One of Limelight’s recent 30 under 30s excels in ASO debut with Orff and Rach.

Festival Theatre, Adelaide

May 16, 2014

In this month's Limelight magazine, conductor Nicholas Carter has been listed amongst the “new classical superstars” quickly travelling from assistant conductor of the Sydney Symphony to resident conductor at the Hamburg State Opera with Simone Young before taking on positions with both the Adelaide Symphony Orchestra and the formidable Deutsche Oper, Berlin. After conducting the Adelaide band in the recent State Opera production of La Traviata, it was time to make his debut with the orchestra in his capacity as Associate Guest Conductor with Carl Orff's monumental scenic cantata Carmina Burana. And from the oh so familiar opening chorus O Fortuna!, it was apparent that here was something special.

How many conductors would choose to give their debut with a combined body of over two hundred and fifty choristers and musicians? Yet excel is exactly what Carter did, with an almost viscerally exciting account of this highly percussive and often monophonic work. Mind you, Carter has a long personal history with it having sung in many performances of the work both as a boy treble and adult chorister.

Three choirs were involved in the project and all excelled, displaying fine incisive, rhythmic diction throughout. The male choristers were particularly fine in the chugging In taberna whilst the children's choir was equally effective later in the work in the Court of Love scene. The three vocal soloists – Milica Ilic, Paul McMahon and Samuel Dundas – were equally fine – Ilic's sweet voice was entirely appropriate for the young girl at the cross roads of Should I remain a virgin or capitulate?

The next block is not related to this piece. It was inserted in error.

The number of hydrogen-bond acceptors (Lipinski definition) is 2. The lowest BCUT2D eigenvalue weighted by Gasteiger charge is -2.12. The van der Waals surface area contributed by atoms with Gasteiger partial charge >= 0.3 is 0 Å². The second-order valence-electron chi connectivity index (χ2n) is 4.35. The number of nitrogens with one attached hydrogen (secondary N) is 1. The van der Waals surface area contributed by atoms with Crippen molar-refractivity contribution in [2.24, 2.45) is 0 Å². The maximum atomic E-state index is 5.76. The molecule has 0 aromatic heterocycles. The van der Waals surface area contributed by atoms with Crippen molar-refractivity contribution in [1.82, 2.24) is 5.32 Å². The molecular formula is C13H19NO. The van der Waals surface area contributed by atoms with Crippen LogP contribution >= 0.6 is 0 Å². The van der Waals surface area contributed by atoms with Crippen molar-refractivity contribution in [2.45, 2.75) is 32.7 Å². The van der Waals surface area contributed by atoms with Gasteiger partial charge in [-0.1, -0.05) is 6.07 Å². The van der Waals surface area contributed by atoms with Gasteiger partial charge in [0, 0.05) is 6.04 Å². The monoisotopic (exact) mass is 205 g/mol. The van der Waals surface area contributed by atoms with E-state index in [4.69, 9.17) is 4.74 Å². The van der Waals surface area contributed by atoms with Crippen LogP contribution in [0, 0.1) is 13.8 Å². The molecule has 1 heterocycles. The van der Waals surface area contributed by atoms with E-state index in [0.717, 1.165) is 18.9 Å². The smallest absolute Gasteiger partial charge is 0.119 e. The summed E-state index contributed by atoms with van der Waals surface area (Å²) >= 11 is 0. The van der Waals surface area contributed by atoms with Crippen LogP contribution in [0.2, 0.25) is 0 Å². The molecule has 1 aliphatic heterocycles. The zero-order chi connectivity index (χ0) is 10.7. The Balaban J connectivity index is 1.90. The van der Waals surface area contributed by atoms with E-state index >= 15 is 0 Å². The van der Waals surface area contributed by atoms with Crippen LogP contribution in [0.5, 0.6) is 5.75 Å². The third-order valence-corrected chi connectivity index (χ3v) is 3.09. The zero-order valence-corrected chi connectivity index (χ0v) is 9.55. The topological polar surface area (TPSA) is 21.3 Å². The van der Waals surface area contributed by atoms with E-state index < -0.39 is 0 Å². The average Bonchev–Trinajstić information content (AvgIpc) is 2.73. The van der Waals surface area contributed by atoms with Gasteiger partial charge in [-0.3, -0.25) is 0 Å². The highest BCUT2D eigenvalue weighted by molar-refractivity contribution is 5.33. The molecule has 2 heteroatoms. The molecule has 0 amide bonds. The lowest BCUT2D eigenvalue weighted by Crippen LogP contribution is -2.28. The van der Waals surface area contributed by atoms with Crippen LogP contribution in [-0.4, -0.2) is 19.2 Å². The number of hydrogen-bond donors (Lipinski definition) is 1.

Dundas brought a full throated operatic baritone to bear and yet proved by turn, intimate and reverent in Omnia sol temperat where he also presented a fine falsetto, and raunchy and uninhibited in the drinking songs of Part III. Whilst the tenor has only one song (The Ballad of the Roasting Swan), when in the right hands, it can be a vocal tour de force with its plaintive falsetto. And Paul MacMahon was truly masterly, delivering with precision and power.

Diction was nigh faultless and the conviction and excitement within these popular choruses never waned to the extent that the closing rephrase of O Fortuna! was delivered with possibly even more drive and punch. Here was a performance which truly deserved its standing ovation for such was the identification with the work that I must say that it was an experience which easily held its own with many recordings that I've heard of this joyful and stirring work.

Prior to Orff, Carter also generously led a fine descriptive performance of Rachmaninov's only tone-poem, The Isle of the Dead – after Bocklin's popular painting of the time featuring Charon ferrying the dead across the Styx. It is a darkly coloured work with the composer's melancholia as well as his compositional abilities being stirred by the striking artwork.